Layer 2 - Scoring chances

Add in the second layer provided by Olivier over at En attendant les Nordiques and we get a little more clarity.


Shot Miss Block Goal

Removing all the excess data from shot locations with extremely low success rates, we are provided with a clearer picture of what transpired last night. Although both goaltenders faced 14 scoring chances, we see that Price was forced to record a save on over 90% of them. Of Halak's 14 registered chances he was only required to put leather on about one quarter of them. Only four of the Canadiens scoring chances were the result of a registered shot and as much as I would love to credit Halak with great depth and angle coverage, the Canadiens, Mike Cammalleri in particular, were spectacularly inaccurate.

Layer 3 - Rebounds and passing

This layer is totally absent in any metric based stat you can find. Nobody tracks rebounds or shots immediately preceded by a pass. This is why save percentage is extremely flawed. Watch any great passing center and the second they hit the blue line they begin to move laterally. Watch any shootout and it is the primary reason that the shooter will break wide and cut to the net late. They are attempting to alter the goaltenders angle and possibly gain an angle advantage. The ability that separates the average from the elite is usually recoveries. The lockout removed the Robert Esche's and the John Grahame's of the game because of the increased lateral focus.


Shot Miss Block Goal

In 1985 it was not out of the question to score off the wing with a goaltender set and on his angle. In 2012 allowing a goaltender to telescope out and not worry about a backside recovery or a reckless rebound results in Brian Elliott going from a career .901 SV% to a .940 and likely All-Star appearance.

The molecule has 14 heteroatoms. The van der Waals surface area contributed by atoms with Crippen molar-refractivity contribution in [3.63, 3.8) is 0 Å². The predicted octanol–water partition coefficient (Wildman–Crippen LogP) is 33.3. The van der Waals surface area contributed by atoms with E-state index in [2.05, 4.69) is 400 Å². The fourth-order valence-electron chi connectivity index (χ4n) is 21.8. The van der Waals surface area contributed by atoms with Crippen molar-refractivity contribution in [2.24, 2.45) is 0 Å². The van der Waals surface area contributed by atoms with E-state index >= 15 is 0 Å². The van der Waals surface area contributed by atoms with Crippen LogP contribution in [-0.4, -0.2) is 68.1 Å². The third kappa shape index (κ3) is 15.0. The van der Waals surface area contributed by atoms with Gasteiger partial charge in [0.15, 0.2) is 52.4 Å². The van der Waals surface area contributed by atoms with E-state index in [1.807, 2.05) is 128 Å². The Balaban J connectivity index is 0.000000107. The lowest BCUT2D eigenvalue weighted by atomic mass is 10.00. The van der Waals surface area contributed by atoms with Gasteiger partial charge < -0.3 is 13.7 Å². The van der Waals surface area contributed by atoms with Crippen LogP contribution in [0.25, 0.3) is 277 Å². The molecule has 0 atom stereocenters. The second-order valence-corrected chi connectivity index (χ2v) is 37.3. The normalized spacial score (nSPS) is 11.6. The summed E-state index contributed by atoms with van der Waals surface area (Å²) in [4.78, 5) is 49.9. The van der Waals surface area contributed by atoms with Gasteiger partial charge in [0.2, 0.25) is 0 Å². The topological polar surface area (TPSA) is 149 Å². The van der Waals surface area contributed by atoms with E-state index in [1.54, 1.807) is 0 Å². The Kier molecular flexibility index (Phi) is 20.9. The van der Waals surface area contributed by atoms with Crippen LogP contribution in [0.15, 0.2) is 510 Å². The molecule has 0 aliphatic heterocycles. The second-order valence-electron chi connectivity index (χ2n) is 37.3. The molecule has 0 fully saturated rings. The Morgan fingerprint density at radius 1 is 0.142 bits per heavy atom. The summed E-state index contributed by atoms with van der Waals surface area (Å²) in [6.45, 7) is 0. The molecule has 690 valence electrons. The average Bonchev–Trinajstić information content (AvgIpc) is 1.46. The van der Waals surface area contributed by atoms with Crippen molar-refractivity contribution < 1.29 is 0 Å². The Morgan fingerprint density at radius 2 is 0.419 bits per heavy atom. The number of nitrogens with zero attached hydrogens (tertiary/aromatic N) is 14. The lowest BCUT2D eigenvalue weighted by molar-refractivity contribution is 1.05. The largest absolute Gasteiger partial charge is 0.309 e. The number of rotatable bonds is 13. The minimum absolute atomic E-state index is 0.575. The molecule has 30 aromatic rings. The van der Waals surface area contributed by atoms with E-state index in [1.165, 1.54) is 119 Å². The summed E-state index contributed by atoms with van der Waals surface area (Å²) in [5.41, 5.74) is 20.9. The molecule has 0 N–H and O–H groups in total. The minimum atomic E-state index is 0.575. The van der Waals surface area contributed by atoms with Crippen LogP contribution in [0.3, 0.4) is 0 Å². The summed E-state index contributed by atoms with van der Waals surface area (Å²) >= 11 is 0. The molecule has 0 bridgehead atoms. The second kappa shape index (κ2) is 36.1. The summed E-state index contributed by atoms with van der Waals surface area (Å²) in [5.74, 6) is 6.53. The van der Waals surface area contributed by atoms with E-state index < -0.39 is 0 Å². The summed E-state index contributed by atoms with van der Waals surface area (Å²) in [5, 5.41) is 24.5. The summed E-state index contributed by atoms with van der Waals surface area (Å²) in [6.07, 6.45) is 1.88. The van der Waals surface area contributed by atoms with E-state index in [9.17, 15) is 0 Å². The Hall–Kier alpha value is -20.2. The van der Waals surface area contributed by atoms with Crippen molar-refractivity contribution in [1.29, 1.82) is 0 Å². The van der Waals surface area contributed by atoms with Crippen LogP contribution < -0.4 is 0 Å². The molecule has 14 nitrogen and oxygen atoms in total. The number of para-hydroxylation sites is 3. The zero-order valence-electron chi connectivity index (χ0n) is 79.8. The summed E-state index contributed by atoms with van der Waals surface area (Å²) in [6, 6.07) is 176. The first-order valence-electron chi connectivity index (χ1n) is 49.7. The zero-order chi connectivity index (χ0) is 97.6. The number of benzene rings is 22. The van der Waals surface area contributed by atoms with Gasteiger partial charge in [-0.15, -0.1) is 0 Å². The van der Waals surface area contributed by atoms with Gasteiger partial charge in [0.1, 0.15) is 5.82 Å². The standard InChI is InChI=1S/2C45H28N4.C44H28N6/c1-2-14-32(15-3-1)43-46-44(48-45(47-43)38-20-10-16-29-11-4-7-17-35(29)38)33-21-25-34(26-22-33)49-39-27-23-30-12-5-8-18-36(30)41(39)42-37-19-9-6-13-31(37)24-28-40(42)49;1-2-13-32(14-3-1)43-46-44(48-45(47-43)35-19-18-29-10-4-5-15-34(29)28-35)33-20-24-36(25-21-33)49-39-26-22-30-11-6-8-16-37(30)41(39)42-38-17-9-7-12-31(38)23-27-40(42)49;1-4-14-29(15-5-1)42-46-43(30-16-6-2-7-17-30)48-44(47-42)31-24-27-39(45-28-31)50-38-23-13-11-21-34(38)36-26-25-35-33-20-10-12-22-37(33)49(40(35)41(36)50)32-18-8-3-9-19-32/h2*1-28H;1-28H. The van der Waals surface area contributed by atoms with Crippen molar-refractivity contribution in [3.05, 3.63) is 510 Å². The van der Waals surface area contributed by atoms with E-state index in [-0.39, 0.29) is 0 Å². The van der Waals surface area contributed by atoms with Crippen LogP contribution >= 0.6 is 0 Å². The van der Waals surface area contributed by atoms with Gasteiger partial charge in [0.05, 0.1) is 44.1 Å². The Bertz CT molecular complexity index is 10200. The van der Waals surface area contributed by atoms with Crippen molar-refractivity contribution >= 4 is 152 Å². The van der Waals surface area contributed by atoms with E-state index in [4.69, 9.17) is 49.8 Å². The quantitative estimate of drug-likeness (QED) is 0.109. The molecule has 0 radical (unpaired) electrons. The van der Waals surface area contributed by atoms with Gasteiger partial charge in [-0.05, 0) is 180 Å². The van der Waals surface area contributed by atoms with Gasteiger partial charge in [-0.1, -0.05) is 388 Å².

Last night Carey Price faced 21 shots in which he was forced to set and re-set in transition or recover from a rebound. All three goals were a result of either a rebound that was not scooped up by his defense or a lateral pass that left him in recovery mode. Jaroslav Halak did not have to deal with defensemen not picking up rebounds or one shot preceded by a pass that took place within the home plate area. Every major lateral transition resulted in a blocked shot or a miss of the net.

The Blues were spectacular last night at puck pressure and removing the Canadiens time and space. The Blues bottled up the passing lanes and made Halak's life simple. Outside of the early breakaway and the Tim Thomas like sprawling save on Mathieu Darche, Halak could have completed the win dressed in a speedo and sandals.

After witnessing the Blues last night I am convinced that Halak is on his way to a .920+ SV% this season. After watching the barrage of high quality shots that Price is exposed to on a nightly basis I wouldn't be surprised to see him settle in at the .910 mark that he finds himself around today. Considering that the Canadiens fanbase jumps from scapegoat to scapegoat with the same frequency George Clooney does models, I wouldn't be surprised to hear Halak's name more frequently as they continue to struggle.

Considering that this fan base booed Ken Dryden after six Stanley Cups in eight seasons and mocked Patrick Roy after multiple Conn Smythe trophies, I don't expect Price's Molson Cup greatness to mute the masses.

He's not gone, he's never gone.